Equine-assisted therapy improves balance, coordination, and cognitive abilities
Equestrian therapy or equine-assisted therapy uses horseback riding as a method of treatment for inpatient or outpatient rehabilitative care. This modality is one of Bryn Mawr Rehab’s physical and occupational therapy services and is usually prescribed to complement a person’s treatment program. Equestrian therapy sessions are conducted by a licensed physical therapist or occupational therapist with competency training in equestrian therapy and a therapeutic riding instructor. The sessions are held weekly at Thorncroft Equestrian Center, located one mile from Bryn Mawr Rehab Hospital.
The benefits of therapeutic riding for rehab patients
Equine-assisted therapy is designed according to each individual’s needs and abilities. The equestrian therapist conducts sessions by walking on the ground at the side of the horse and rider. For those requiring an emphasis on balance, core stability, motor planning and coordination, the therapist as well as a riding instructor will walk on either side, stabilizing the patient. As they progress in their recovery, they can move on to more advanced sessions.
How therapeutic riding helps patients physically and mentally:
- Physical. The physical benefits of equestrian therapy are based primarily on the movement of the horse. As the horse walks, the repetitive swinging motion helps to improve an individual's balance, coordination, and strength and muscle tone through their trunk, as well as their legs.
- Cognitive. Equestrian therapy can also aide in improving cognitive processes through the course of learning or relearning riding skills after changes to cognition or attention. Cognitive skills improve because riding requires balance, stability, timing and planning so that the horse can receive accurate messages from the rider.
In addition, activities involved with caring for the horse and stable requires the ability to plan and execute specific tasks.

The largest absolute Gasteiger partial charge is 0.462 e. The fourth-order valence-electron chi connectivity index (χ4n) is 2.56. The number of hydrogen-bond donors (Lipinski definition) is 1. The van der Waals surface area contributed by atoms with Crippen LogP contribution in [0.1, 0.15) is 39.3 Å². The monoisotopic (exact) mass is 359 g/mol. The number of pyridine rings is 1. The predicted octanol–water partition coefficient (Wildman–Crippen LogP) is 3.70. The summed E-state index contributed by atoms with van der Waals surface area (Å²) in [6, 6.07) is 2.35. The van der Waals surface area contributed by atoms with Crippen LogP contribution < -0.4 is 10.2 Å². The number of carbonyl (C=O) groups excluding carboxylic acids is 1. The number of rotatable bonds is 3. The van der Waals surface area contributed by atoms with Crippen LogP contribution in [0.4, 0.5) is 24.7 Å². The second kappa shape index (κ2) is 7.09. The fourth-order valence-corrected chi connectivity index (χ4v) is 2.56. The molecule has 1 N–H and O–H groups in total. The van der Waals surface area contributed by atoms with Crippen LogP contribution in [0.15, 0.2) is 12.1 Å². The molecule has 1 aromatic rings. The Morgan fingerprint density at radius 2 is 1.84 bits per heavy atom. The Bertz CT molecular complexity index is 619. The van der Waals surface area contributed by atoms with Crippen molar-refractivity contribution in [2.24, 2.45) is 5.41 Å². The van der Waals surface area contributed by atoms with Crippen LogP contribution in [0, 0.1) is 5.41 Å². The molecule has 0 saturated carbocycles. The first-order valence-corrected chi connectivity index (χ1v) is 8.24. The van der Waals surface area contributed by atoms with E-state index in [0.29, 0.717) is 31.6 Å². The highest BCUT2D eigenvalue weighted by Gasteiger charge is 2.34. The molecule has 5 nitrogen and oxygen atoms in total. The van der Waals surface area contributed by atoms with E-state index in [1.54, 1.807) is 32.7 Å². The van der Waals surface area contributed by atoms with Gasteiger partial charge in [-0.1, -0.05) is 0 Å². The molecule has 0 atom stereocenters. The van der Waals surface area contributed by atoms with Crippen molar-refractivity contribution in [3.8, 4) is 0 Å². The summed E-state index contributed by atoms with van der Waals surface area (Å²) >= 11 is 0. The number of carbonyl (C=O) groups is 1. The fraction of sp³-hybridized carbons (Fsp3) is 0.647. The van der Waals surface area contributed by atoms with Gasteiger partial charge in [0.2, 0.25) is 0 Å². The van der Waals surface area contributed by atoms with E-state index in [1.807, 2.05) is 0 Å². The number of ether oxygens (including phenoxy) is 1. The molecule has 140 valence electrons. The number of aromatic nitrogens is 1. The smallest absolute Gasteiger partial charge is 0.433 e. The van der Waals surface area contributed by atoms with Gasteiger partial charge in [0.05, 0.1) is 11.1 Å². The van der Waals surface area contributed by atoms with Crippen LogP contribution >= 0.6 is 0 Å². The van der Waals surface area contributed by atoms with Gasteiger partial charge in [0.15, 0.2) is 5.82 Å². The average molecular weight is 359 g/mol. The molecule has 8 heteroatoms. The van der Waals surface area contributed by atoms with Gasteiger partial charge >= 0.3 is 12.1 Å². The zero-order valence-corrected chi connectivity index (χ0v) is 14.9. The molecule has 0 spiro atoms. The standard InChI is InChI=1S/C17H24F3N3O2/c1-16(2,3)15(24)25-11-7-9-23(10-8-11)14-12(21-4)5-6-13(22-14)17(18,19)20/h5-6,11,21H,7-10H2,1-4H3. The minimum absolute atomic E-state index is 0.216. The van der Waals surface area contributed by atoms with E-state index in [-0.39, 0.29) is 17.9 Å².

Horses used for the sessions are chosen for their gentle temperament. The horses then are trained to move smoothly and tolerate the equipment, noise and activity that are part of equestrian therapy.
The equestrian therapists from Bryn Mawr Rehab and the therapeutic riding instructors from Thorncroft are trained to meet the needs of people with disabilities. Sessions are conducted with the help of trained side aides and leaders to create a safe riding environment. Side aides and leaders are often volunteers with riding experience who help to lead horses and to teach stable management after therapeutic riding sessions in addition to assisting with therapy sessions.
Who can benefit from equestrian therapy
Patients with physical and/or cognitive impairments are the best candidates for equine-assisted therapy. Those referred for this therapy are often recovering from a brain injury, stroke, spinal cord injury, amputation, or have a disorder such as multiple sclerosis, although therapeutic riding is not limited to people with these conditions.
Equestrian therapy has been shown to improve self-esteem and encourage involvement in social activity. Participants often experience a sense of independence and gain confidence from participating in this therapy. After discharge from Bryn Mawr Rehab, patients may choose to continue with instruction and participate in horse shows and other competitions for people with physical and cognitive impairments.
Referrals for equestrian therapy
Referrals for equine-assisted therapy are made by physicians for inpatient or outpatient care or may be recommended by a therapist currently treating patients at Bryn Mawr Rehab.